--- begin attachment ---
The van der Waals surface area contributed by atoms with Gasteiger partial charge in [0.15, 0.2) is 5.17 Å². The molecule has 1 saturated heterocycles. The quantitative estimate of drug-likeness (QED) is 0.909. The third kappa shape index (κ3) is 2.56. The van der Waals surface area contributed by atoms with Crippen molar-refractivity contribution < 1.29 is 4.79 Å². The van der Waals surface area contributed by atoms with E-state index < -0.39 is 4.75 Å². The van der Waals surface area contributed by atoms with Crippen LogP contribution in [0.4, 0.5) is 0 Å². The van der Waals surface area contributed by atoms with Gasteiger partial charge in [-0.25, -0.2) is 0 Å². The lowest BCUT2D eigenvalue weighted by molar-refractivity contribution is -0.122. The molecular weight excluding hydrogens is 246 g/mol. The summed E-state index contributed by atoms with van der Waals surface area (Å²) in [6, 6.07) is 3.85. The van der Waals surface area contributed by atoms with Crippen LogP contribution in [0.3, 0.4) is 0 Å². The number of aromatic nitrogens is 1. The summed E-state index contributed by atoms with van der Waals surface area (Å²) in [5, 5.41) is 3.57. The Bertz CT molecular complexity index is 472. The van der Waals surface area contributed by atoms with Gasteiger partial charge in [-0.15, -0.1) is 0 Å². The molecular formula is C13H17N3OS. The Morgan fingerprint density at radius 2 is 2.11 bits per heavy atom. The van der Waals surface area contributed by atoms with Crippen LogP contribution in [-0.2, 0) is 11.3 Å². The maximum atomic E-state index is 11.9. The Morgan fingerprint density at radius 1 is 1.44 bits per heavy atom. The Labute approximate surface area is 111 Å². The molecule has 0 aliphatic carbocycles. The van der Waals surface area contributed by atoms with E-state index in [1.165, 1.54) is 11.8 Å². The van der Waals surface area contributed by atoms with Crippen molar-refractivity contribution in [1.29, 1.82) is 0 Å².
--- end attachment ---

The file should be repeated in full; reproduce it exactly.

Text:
The van der Waals surface area contributed by atoms with Gasteiger partial charge in [0.15, 0.2) is 5.17 Å². The molecule has 1 saturated heterocycles. The quantitative estimate of drug-likeness (QED) is 0.909. The third kappa shape index (κ3) is 2.56. The van der Waals surface area contributed by atoms with Crippen molar-refractivity contribution < 1.29 is 4.79 Å². The van der Waals surface area contributed by atoms with E-state index < -0.39 is 4.75 Å². The van der Waals surface area contributed by atoms with Crippen LogP contribution in [0.4, 0.5) is 0 Å². The van der Waals surface area contributed by atoms with Gasteiger partial charge in [-0.25, -0.2) is 0 Å². The lowest BCUT2D eigenvalue weighted by molar-refractivity contribution is -0.122. The molecular weight excluding hydrogens is 246 g/mol. The summed E-state index contributed by atoms with van der Waals surface area (Å²) in [6, 6.07) is 3.85. The van der Waals surface area contributed by atoms with Crippen LogP contribution in [0.3, 0.4) is 0 Å². The number of aromatic nitrogens is 1. The summed E-state index contributed by atoms with van der Waals surface area (Å²) in [5, 5.41) is 3.57. The Bertz CT molecular complexity index is 472. The van der Waals surface area contributed by atoms with Gasteiger partial charge in [-0.15, -0.1) is 0 Å². The molecular formula is C13H17N3OS. The Morgan fingerprint density at radius 2 is 2.11 bits per heavy atom. The van der Waals surface area contributed by atoms with Crippen LogP contribution in [-0.2, 0) is 11.3 Å². The maximum atomic E-state index is 11.9. The Morgan fingerprint density at radius 1 is 1.44 bits per heavy atom. The Labute approximate surface area is 111 Å². The molecule has 0 aliphatic carbocycles. The van der Waals surface area contributed by atoms with E-state index in [1.165, 1.54) is 11.8 Å². The van der Waals surface area contributed by atoms with Crippen molar-refractivity contribution in [1.29, 1.82) is 0 Å².